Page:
In 2016, Shigaraki Ceramic Cultural Park2 invited Takashi Murakami and Yoshimoto Nara to participate in a discussion. As a supporter and collector of traditional and modern Japanese ceramics, Takashi Murakami introduced the three ceramic artists represented by his gallery at the time. Two of these artists focused on vessels, whereas Otani Workshop primarily produced figurative sculptures. Seated offstage, I intently examined the works presented on the artist's slides.
Otani Workshop's ceramic practice focuses on figures both human and animal. Some of his ceramic figurines are reminiscent of Haniwa dolls which are hollow inside, made with earth-coloured clay, and consist of simple shapes and few decorative lines to evoke a sense of 'cuteness.' The figures' eyes are defined by two holes, hollow sockets that evoke a mystical presence. The animals rendered by Otani's hands, many of them standing or sitting in a state of total relaxation, embody the concise and straightforward features of both anime and totem aesthetics. The figures, whether human or animal, are reticent and lacking any indications of emotion. The artist mentions in his statement that since he was a child, he loved to daydream, and he was curious about human faces, animals, and other natural objects such as stones. As he matured, his passion for making art propelled him to enroll in the art department of his high school. This early education introduced the artist to the foundations of classical painting in addition to modern figuration by artists such as Alberto Giacometti (1901–1966); both historical sources of inspiration which motivated Otani towards becoming an artist himself. Continuing his art education, Otani enrolled in the Department of Sculpture at the Okinawa University of Fine Arts and took a year off during college to travel around Japan visiting museums and temples. Raised in Japan, a country known for self-discipline and a strong sense of civic duty, the young Otani instead pursued his own path, following his inner voice toward exploration of the unknown realm of the mind. His artistic pursuit led him to Shigaraki, one of the six ancient capitals of Japan ceramics, where he acquired the complete skills of this medium. Through examining his works, it is evident that this skilful application provides the strong foundation of his ceramic practice. Transcending mere technical competency, Otani's objective is to animate the figures with a lifelike energy and spirit.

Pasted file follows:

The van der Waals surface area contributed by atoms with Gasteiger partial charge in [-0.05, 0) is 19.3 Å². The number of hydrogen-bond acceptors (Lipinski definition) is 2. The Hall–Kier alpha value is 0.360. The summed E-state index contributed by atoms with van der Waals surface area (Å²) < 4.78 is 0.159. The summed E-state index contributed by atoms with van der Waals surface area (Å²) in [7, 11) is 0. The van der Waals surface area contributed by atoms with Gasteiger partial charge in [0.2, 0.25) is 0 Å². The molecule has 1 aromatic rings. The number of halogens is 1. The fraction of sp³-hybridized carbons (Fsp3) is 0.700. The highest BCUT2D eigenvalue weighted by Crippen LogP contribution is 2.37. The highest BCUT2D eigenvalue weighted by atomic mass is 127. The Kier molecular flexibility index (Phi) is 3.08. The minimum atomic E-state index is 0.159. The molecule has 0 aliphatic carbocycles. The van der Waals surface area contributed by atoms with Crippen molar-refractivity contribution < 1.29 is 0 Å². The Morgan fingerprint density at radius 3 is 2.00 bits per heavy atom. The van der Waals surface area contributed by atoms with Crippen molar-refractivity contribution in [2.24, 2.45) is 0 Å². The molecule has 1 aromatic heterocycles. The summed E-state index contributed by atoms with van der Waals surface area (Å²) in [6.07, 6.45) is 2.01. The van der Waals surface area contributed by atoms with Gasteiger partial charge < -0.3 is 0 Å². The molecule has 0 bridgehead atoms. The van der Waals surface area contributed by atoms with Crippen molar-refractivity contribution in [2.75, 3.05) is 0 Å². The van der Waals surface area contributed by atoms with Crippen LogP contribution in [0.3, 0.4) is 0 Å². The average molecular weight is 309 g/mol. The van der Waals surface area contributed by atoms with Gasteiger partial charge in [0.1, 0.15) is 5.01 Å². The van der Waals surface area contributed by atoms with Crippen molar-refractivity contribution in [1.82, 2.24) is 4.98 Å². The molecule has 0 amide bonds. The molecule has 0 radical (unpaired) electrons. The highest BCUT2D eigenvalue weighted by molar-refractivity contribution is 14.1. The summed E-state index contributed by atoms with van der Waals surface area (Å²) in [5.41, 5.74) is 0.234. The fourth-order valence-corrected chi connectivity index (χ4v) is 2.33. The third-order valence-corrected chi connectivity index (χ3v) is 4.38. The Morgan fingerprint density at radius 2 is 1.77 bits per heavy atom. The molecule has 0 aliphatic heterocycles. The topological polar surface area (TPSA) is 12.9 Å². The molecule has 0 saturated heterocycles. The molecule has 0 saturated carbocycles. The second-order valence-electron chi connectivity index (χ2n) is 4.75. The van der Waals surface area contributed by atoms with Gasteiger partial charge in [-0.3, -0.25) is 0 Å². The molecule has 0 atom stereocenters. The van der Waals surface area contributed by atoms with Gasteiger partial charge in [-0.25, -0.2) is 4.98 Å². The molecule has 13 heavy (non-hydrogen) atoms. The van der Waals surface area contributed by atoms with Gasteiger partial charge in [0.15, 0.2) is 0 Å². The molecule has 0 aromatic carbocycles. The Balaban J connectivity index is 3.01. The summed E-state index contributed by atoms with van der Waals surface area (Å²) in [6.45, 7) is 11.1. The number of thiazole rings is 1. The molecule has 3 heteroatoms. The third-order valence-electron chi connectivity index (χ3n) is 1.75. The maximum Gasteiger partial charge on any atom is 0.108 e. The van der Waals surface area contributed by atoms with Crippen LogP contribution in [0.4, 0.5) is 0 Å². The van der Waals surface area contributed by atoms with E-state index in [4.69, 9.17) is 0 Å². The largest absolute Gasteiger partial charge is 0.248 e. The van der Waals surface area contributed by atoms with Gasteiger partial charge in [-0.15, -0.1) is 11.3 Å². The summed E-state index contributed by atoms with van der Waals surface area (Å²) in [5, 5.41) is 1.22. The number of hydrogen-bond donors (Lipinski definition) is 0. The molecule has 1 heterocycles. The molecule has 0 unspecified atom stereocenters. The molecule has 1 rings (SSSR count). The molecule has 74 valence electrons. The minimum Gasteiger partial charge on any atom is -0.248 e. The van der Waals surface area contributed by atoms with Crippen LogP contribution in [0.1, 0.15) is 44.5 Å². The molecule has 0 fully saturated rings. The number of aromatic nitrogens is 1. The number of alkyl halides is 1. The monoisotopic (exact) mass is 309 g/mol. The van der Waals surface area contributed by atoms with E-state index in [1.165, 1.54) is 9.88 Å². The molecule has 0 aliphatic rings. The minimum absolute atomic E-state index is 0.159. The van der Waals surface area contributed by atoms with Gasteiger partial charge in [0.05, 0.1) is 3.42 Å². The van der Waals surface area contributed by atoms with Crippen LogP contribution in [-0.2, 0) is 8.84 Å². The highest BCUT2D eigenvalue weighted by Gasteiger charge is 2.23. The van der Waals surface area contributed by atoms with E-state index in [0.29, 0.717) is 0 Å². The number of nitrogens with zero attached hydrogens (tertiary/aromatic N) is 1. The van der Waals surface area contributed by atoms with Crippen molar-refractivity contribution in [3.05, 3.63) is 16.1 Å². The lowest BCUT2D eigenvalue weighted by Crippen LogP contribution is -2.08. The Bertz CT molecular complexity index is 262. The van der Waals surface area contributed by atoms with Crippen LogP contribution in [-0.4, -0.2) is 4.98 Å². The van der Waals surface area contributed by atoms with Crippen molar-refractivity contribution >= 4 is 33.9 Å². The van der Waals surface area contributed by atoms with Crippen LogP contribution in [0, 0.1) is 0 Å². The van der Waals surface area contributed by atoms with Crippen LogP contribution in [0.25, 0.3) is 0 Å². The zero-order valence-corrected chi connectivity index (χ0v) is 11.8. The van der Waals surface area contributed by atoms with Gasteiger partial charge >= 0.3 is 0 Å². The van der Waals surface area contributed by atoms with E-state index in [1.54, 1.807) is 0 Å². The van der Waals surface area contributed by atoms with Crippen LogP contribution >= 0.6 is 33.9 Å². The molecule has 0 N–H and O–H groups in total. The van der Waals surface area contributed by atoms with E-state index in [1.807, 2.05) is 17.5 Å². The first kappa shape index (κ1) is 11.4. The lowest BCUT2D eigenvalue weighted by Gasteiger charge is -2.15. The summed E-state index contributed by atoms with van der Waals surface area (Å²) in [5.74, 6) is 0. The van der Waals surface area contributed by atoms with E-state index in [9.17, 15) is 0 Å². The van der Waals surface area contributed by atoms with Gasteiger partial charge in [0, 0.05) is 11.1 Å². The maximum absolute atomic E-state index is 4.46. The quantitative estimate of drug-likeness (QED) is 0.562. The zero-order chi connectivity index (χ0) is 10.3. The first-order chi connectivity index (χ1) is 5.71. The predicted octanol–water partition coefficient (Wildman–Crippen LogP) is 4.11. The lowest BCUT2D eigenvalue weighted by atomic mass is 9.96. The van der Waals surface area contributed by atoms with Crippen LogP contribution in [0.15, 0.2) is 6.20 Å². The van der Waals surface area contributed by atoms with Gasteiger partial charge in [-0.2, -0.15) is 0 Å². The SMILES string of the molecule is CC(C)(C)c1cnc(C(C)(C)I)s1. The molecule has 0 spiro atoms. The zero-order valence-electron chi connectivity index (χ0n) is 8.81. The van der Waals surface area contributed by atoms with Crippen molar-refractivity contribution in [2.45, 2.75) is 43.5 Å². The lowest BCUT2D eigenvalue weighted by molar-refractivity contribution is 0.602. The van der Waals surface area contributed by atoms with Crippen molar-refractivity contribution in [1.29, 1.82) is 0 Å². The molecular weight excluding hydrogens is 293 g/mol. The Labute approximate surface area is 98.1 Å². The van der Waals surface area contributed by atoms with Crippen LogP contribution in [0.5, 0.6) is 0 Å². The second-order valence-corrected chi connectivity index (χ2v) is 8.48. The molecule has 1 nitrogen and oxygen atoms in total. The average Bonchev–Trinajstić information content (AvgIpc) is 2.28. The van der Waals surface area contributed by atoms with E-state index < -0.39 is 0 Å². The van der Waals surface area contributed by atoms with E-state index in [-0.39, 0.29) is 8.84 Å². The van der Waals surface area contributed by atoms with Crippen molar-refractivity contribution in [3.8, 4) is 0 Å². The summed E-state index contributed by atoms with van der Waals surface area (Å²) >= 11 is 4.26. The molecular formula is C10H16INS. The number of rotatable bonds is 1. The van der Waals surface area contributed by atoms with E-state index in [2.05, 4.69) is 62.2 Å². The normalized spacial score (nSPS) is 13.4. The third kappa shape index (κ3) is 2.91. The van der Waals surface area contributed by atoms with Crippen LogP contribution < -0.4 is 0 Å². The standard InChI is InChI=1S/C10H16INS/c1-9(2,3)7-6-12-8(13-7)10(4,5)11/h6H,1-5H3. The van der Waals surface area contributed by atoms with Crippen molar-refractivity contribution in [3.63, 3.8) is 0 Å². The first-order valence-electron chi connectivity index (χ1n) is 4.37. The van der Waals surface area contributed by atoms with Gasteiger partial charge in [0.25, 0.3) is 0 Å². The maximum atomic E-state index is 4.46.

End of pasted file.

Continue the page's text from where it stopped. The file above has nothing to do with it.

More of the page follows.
The silhouette of Otani's animals and figures are exceptionally gentle and suggest a natural symbiosis among heaven, earth, and nature. The artist's seemingly carefree and willful approach, similar to a child creating his own rules, results in a calculatedly unpolished finish. His mentor Takashi Murakami once advised on Otani's work, 'Treading the boundary of ceramics, sculpture, and craft, he may look like an ambiguous amateur, but to stake out and maintain his place on that boundary requires a certain mental preparation on his part.'3 With short limbs and an innocent expression, the packhorse carries a young boy on its back, moving forward with all its might, begging for adoration. The male figurine, right hand on his belly and left hand on his head, makes viewers wonder whether this pose is one of pondering or merely scratching. Otani's sculptures elicit smiles among viewers, an emotional exchange similar to watching anime and evocative of the innocence of childhood that silently resides in our adult bodies. In this fast-paced age of information and production, gazing at Otani's works provides tranquillity and a sense of nostalgia for the simpler days of childhood when imagination remained unbridled.